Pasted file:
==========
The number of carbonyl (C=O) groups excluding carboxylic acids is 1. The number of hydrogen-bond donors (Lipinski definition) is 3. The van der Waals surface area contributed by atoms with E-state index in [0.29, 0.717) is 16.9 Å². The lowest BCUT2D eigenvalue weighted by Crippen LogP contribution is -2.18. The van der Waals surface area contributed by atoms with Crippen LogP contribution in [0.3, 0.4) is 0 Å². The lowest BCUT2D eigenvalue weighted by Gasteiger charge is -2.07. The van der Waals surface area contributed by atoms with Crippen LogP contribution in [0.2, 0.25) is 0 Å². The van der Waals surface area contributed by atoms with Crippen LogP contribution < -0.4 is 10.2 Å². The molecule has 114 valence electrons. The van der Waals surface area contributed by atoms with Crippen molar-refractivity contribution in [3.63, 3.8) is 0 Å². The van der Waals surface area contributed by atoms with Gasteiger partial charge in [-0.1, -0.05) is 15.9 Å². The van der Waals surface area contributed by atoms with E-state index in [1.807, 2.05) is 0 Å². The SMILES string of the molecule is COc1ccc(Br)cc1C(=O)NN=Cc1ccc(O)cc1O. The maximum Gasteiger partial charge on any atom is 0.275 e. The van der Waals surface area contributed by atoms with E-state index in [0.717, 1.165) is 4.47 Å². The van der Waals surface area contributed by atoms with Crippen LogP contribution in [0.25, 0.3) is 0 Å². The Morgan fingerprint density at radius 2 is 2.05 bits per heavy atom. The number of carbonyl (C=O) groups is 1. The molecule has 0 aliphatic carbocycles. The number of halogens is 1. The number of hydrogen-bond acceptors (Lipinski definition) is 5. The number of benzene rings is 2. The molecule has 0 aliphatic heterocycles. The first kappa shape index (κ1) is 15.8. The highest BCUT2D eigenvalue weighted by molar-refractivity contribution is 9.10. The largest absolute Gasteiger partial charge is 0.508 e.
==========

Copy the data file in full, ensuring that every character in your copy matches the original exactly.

The number of carbonyl (C=O) groups excluding carboxylic acids is 1. The number of hydrogen-bond donors (Lipinski definition) is 3. The van der Waals surface area contributed by atoms with E-state index in [0.29, 0.717) is 16.9 Å². The lowest BCUT2D eigenvalue weighted by Crippen LogP contribution is -2.18. The van der Waals surface area contributed by atoms with Crippen LogP contribution in [0.3, 0.4) is 0 Å². The lowest BCUT2D eigenvalue weighted by Gasteiger charge is -2.07. The van der Waals surface area contributed by atoms with Crippen LogP contribution in [0.2, 0.25) is 0 Å². The van der Waals surface area contributed by atoms with Crippen LogP contribution < -0.4 is 10.2 Å². The molecule has 114 valence electrons. The van der Waals surface area contributed by atoms with Crippen molar-refractivity contribution in [3.63, 3.8) is 0 Å². The van der Waals surface area contributed by atoms with Gasteiger partial charge in [-0.1, -0.05) is 15.9 Å². The van der Waals surface area contributed by atoms with E-state index in [1.807, 2.05) is 0 Å². The SMILES string of the molecule is COc1ccc(Br)cc1C(=O)NN=Cc1ccc(O)cc1O. The maximum Gasteiger partial charge on any atom is 0.275 e. The van der Waals surface area contributed by atoms with E-state index in [0.717, 1.165) is 4.47 Å². The van der Waals surface area contributed by atoms with Crippen LogP contribution in [0.25, 0.3) is 0 Å². The Morgan fingerprint density at radius 2 is 2.05 bits per heavy atom. The number of carbonyl (C=O) groups is 1. The molecule has 0 aliphatic carbocycles. The number of halogens is 1. The number of hydrogen-bond acceptors (Lipinski definition) is 5. The number of benzene rings is 2. The molecule has 0 aliphatic heterocycles. The first kappa shape index (κ1) is 15.8. The highest BCUT2D eigenvalue weighted by molar-refractivity contribution is 9.10. The largest absolute Gasteiger partial charge is 0.508 e.